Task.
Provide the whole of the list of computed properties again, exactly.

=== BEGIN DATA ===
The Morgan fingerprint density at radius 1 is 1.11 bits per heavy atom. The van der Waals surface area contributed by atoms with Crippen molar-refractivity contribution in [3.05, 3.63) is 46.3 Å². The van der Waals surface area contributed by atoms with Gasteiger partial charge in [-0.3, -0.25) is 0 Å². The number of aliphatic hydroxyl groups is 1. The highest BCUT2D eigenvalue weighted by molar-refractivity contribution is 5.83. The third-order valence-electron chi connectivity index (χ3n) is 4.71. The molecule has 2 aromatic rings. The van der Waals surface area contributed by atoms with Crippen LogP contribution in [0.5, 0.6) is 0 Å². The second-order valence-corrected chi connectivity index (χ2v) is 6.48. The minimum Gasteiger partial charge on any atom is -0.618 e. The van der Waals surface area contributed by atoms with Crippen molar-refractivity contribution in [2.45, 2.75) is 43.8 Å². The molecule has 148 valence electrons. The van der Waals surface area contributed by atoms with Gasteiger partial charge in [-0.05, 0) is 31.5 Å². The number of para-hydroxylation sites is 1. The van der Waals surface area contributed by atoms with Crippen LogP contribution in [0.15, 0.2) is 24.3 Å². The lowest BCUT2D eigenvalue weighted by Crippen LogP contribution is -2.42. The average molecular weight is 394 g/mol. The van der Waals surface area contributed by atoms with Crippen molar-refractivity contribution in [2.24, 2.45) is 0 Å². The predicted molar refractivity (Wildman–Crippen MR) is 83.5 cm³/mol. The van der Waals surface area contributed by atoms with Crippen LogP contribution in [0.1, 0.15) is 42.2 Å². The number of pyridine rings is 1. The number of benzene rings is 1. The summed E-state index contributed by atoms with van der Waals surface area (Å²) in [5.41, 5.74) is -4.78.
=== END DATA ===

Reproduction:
The Morgan fingerprint density at radius 1 is 1.11 bits per heavy atom. The van der Waals surface area contributed by atoms with Crippen molar-refractivity contribution in [3.05, 3.63) is 46.3 Å². The van der Waals surface area contributed by atoms with Gasteiger partial charge in [-0.3, -0.25) is 0 Å². The number of aliphatic hydroxyl groups is 1. The highest BCUT2D eigenvalue weighted by molar-refractivity contribution is 5.83. The third-order valence-electron chi connectivity index (χ3n) is 4.71. The molecule has 2 aromatic rings. The van der Waals surface area contributed by atoms with Crippen LogP contribution in [0.5, 0.6) is 0 Å². The second-order valence-corrected chi connectivity index (χ2v) is 6.48. The minimum Gasteiger partial charge on any atom is -0.618 e. The van der Waals surface area contributed by atoms with Crippen molar-refractivity contribution in [2.45, 2.75) is 43.8 Å². The molecule has 148 valence electrons. The van der Waals surface area contributed by atoms with Gasteiger partial charge in [-0.05, 0) is 31.5 Å². The number of para-hydroxylation sites is 1. The van der Waals surface area contributed by atoms with Crippen LogP contribution in [0.15, 0.2) is 24.3 Å². The lowest BCUT2D eigenvalue weighted by Crippen LogP contribution is -2.42. The average molecular weight is 394 g/mol. The van der Waals surface area contributed by atoms with Crippen molar-refractivity contribution in [2.24, 2.45) is 0 Å². The predicted molar refractivity (Wildman–Crippen MR) is 83.5 cm³/mol. The van der Waals surface area contributed by atoms with Crippen LogP contribution in [0.1, 0.15) is 42.2 Å². The number of pyridine rings is 1. The number of benzene rings is 1. The summed E-state index contributed by atoms with van der Waals surface area (Å²) in [5.41, 5.74) is -4.78.